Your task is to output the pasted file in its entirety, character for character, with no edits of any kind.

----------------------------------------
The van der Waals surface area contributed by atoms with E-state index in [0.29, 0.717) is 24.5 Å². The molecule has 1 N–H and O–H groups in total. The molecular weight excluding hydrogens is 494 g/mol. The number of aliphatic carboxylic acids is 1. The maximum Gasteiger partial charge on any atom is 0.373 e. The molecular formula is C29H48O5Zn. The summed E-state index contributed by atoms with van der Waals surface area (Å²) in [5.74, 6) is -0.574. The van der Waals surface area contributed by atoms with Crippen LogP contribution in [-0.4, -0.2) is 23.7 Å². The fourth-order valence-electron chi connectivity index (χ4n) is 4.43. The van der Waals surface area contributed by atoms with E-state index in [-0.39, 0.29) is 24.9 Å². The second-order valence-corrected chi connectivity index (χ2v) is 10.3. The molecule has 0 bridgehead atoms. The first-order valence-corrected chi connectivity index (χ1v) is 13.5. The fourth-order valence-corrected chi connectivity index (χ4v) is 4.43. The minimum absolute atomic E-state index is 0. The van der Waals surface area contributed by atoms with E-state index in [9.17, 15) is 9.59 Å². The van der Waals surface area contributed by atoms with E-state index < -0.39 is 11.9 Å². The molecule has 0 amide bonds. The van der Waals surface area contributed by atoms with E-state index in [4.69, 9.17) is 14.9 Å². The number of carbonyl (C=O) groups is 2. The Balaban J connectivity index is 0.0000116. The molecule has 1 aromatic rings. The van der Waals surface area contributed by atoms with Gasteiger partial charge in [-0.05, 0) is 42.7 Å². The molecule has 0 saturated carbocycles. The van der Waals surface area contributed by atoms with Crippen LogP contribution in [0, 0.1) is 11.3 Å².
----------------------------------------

The van der Waals surface area contributed by atoms with E-state index in [0.29, 0.717) is 24.5 Å². The molecule has 1 N–H and O–H groups in total. The molecular weight excluding hydrogens is 494 g/mol. The number of aliphatic carboxylic acids is 1. The maximum Gasteiger partial charge on any atom is 0.373 e. The molecular formula is C29H48O5Zn. The summed E-state index contributed by atoms with van der Waals surface area (Å²) in [5.74, 6) is -0.574. The van der Waals surface area contributed by atoms with Crippen LogP contribution in [-0.4, -0.2) is 23.7 Å². The fourth-order valence-electron chi connectivity index (χ4n) is 4.43. The van der Waals surface area contributed by atoms with E-state index in [-0.39, 0.29) is 24.9 Å². The second-order valence-corrected chi connectivity index (χ2v) is 10.3. The molecule has 0 bridgehead atoms. The first-order valence-corrected chi connectivity index (χ1v) is 13.5. The fourth-order valence-corrected chi connectivity index (χ4v) is 4.43. The minimum absolute atomic E-state index is 0. The van der Waals surface area contributed by atoms with E-state index in [9.17, 15) is 9.59 Å². The van der Waals surface area contributed by atoms with E-state index < -0.39 is 11.9 Å². The molecule has 0 amide bonds. The van der Waals surface area contributed by atoms with E-state index in [4.69, 9.17) is 14.9 Å². The number of carbonyl (C=O) groups is 2. The Balaban J connectivity index is 0.0000116. The molecule has 1 aromatic rings. The van der Waals surface area contributed by atoms with Gasteiger partial charge in [-0.05, 0) is 42.7 Å². The molecule has 0 saturated carbocycles. The van der Waals surface area contributed by atoms with Crippen LogP contribution in [0, 0.1) is 11.3 Å².